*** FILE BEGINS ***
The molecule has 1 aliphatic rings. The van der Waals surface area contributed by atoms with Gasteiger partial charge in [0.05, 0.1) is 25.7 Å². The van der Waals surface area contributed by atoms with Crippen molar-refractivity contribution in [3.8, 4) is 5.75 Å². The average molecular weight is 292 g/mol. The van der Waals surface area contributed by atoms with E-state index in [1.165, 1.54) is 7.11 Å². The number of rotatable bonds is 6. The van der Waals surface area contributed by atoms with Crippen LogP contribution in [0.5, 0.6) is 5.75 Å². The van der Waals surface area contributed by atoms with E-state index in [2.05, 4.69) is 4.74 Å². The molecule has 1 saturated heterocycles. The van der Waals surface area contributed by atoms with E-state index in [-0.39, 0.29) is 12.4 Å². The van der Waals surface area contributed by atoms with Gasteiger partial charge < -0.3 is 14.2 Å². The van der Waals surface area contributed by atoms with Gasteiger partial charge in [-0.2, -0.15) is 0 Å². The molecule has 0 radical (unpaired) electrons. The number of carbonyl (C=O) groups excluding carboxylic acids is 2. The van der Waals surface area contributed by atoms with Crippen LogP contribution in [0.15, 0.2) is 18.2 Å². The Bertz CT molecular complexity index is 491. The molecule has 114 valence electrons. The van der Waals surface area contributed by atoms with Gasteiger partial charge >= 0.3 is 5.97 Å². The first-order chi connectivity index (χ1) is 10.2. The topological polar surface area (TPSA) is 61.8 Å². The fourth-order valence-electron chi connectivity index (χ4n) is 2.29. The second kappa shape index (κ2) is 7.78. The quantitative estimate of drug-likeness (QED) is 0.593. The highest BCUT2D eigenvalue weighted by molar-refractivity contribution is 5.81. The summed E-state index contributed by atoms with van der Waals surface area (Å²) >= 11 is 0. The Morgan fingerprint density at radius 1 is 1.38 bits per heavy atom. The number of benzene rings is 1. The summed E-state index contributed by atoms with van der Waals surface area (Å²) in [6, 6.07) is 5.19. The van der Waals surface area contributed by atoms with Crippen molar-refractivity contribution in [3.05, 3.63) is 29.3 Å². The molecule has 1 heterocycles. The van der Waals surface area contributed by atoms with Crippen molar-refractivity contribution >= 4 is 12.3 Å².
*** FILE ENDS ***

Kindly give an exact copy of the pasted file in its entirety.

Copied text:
The molecule has 1 aliphatic rings. The van der Waals surface area contributed by atoms with Gasteiger partial charge in [0.05, 0.1) is 25.7 Å². The van der Waals surface area contributed by atoms with Crippen molar-refractivity contribution in [3.8, 4) is 5.75 Å². The average molecular weight is 292 g/mol. The van der Waals surface area contributed by atoms with E-state index in [1.165, 1.54) is 7.11 Å². The number of rotatable bonds is 6. The van der Waals surface area contributed by atoms with Crippen LogP contribution in [0.5, 0.6) is 5.75 Å². The van der Waals surface area contributed by atoms with E-state index in [2.05, 4.69) is 4.74 Å². The molecule has 1 saturated heterocycles. The van der Waals surface area contributed by atoms with E-state index in [-0.39, 0.29) is 12.4 Å². The van der Waals surface area contributed by atoms with Gasteiger partial charge < -0.3 is 14.2 Å². The van der Waals surface area contributed by atoms with Gasteiger partial charge in [-0.2, -0.15) is 0 Å². The molecule has 0 radical (unpaired) electrons. The number of carbonyl (C=O) groups excluding carboxylic acids is 2. The van der Waals surface area contributed by atoms with Crippen LogP contribution in [0.15, 0.2) is 18.2 Å². The Bertz CT molecular complexity index is 491. The molecule has 114 valence electrons. The van der Waals surface area contributed by atoms with Gasteiger partial charge >= 0.3 is 5.97 Å². The first-order chi connectivity index (χ1) is 10.2. The topological polar surface area (TPSA) is 61.8 Å². The fourth-order valence-electron chi connectivity index (χ4n) is 2.29. The second kappa shape index (κ2) is 7.78. The quantitative estimate of drug-likeness (QED) is 0.593. The highest BCUT2D eigenvalue weighted by molar-refractivity contribution is 5.81. The summed E-state index contributed by atoms with van der Waals surface area (Å²) >= 11 is 0. The Morgan fingerprint density at radius 1 is 1.38 bits per heavy atom. The number of benzene rings is 1. The summed E-state index contributed by atoms with van der Waals surface area (Å²) in [6, 6.07) is 5.19. The van der Waals surface area contributed by atoms with Crippen molar-refractivity contribution in [3.05, 3.63) is 29.3 Å². The molecule has 1 heterocycles. The van der Waals surface area contributed by atoms with Crippen molar-refractivity contribution >= 4 is 12.3 Å².